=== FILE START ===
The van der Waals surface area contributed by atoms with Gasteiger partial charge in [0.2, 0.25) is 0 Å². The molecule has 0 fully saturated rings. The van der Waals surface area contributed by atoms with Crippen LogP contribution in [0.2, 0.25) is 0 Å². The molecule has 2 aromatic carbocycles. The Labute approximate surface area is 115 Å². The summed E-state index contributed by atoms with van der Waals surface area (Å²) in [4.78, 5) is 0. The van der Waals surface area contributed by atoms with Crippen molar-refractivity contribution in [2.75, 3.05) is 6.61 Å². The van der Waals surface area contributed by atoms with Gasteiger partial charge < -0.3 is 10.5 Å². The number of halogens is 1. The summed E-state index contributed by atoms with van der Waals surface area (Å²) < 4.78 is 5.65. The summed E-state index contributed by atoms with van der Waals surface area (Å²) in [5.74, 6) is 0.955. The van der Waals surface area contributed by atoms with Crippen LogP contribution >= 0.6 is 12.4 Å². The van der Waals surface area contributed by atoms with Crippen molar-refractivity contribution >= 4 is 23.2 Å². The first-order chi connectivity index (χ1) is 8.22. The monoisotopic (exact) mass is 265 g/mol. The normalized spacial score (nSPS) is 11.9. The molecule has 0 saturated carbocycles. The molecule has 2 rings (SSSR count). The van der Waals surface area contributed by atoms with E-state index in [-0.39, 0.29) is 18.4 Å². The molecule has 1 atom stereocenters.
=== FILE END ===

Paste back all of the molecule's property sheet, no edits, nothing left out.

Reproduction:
The van der Waals surface area contributed by atoms with Gasteiger partial charge in [0.2, 0.25) is 0 Å². The molecule has 0 fully saturated rings. The van der Waals surface area contributed by atoms with Crippen LogP contribution in [0.2, 0.25) is 0 Å². The molecule has 2 aromatic carbocycles. The Labute approximate surface area is 115 Å². The summed E-state index contributed by atoms with van der Waals surface area (Å²) in [4.78, 5) is 0. The van der Waals surface area contributed by atoms with Crippen molar-refractivity contribution in [2.75, 3.05) is 6.61 Å². The van der Waals surface area contributed by atoms with Gasteiger partial charge < -0.3 is 10.5 Å². The number of halogens is 1. The summed E-state index contributed by atoms with van der Waals surface area (Å²) < 4.78 is 5.65. The summed E-state index contributed by atoms with van der Waals surface area (Å²) in [5.74, 6) is 0.955. The van der Waals surface area contributed by atoms with Crippen LogP contribution >= 0.6 is 12.4 Å². The van der Waals surface area contributed by atoms with Crippen molar-refractivity contribution >= 4 is 23.2 Å². The first-order chi connectivity index (χ1) is 8.22. The monoisotopic (exact) mass is 265 g/mol. The normalized spacial score (nSPS) is 11.9. The molecule has 0 saturated carbocycles. The molecule has 2 rings (SSSR count). The van der Waals surface area contributed by atoms with E-state index in [-0.39, 0.29) is 18.4 Å². The molecule has 1 atom stereocenters.